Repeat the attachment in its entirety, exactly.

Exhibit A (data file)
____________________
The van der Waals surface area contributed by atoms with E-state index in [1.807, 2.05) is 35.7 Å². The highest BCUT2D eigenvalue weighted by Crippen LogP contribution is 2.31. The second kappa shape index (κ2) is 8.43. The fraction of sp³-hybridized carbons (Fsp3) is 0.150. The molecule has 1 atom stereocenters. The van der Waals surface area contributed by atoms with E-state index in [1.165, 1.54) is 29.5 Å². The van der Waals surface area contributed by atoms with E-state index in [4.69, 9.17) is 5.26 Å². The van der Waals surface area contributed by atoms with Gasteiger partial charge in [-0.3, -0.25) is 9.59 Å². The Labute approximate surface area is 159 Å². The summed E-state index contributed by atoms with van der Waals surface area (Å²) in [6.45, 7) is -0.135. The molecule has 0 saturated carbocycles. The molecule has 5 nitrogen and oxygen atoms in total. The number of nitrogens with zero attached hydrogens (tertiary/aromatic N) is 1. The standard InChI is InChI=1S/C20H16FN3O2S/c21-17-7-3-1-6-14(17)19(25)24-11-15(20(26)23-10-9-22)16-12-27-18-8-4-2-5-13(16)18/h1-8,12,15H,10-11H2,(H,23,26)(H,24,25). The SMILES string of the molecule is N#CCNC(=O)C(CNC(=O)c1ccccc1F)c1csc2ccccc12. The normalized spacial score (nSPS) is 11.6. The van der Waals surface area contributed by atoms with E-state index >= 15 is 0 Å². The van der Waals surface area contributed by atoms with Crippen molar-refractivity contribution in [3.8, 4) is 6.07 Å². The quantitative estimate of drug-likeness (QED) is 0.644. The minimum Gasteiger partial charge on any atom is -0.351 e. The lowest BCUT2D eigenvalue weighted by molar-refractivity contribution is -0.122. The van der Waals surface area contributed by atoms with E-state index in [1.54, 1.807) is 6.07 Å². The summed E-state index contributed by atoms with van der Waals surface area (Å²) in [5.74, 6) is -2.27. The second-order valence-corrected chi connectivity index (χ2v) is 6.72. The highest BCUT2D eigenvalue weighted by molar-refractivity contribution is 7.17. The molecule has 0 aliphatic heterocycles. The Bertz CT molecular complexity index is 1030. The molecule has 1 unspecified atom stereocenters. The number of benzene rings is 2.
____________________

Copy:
The van der Waals surface area contributed by atoms with E-state index in [1.807, 2.05) is 35.7 Å². The highest BCUT2D eigenvalue weighted by Crippen LogP contribution is 2.31. The second kappa shape index (κ2) is 8.43. The fraction of sp³-hybridized carbons (Fsp3) is 0.150. The molecule has 1 atom stereocenters. The van der Waals surface area contributed by atoms with E-state index in [1.165, 1.54) is 29.5 Å². The van der Waals surface area contributed by atoms with E-state index in [4.69, 9.17) is 5.26 Å². The van der Waals surface area contributed by atoms with Gasteiger partial charge in [-0.3, -0.25) is 9.59 Å². The Labute approximate surface area is 159 Å². The summed E-state index contributed by atoms with van der Waals surface area (Å²) in [6.45, 7) is -0.135. The molecule has 0 saturated carbocycles. The molecule has 5 nitrogen and oxygen atoms in total. The number of nitrogens with zero attached hydrogens (tertiary/aromatic N) is 1. The standard InChI is InChI=1S/C20H16FN3O2S/c21-17-7-3-1-6-14(17)19(25)24-11-15(20(26)23-10-9-22)16-12-27-18-8-4-2-5-13(16)18/h1-8,12,15H,10-11H2,(H,23,26)(H,24,25). The SMILES string of the molecule is N#CCNC(=O)C(CNC(=O)c1ccccc1F)c1csc2ccccc12. The normalized spacial score (nSPS) is 11.6. The van der Waals surface area contributed by atoms with E-state index >= 15 is 0 Å². The van der Waals surface area contributed by atoms with Crippen molar-refractivity contribution in [3.8, 4) is 6.07 Å². The quantitative estimate of drug-likeness (QED) is 0.644. The minimum Gasteiger partial charge on any atom is -0.351 e. The lowest BCUT2D eigenvalue weighted by molar-refractivity contribution is -0.122. The van der Waals surface area contributed by atoms with E-state index in [1.54, 1.807) is 6.07 Å². The summed E-state index contributed by atoms with van der Waals surface area (Å²) in [5.74, 6) is -2.27. The second-order valence-corrected chi connectivity index (χ2v) is 6.72. The highest BCUT2D eigenvalue weighted by molar-refractivity contribution is 7.17. The molecule has 0 aliphatic heterocycles. The Bertz CT molecular complexity index is 1030. The molecule has 1 unspecified atom stereocenters. The number of benzene rings is 2.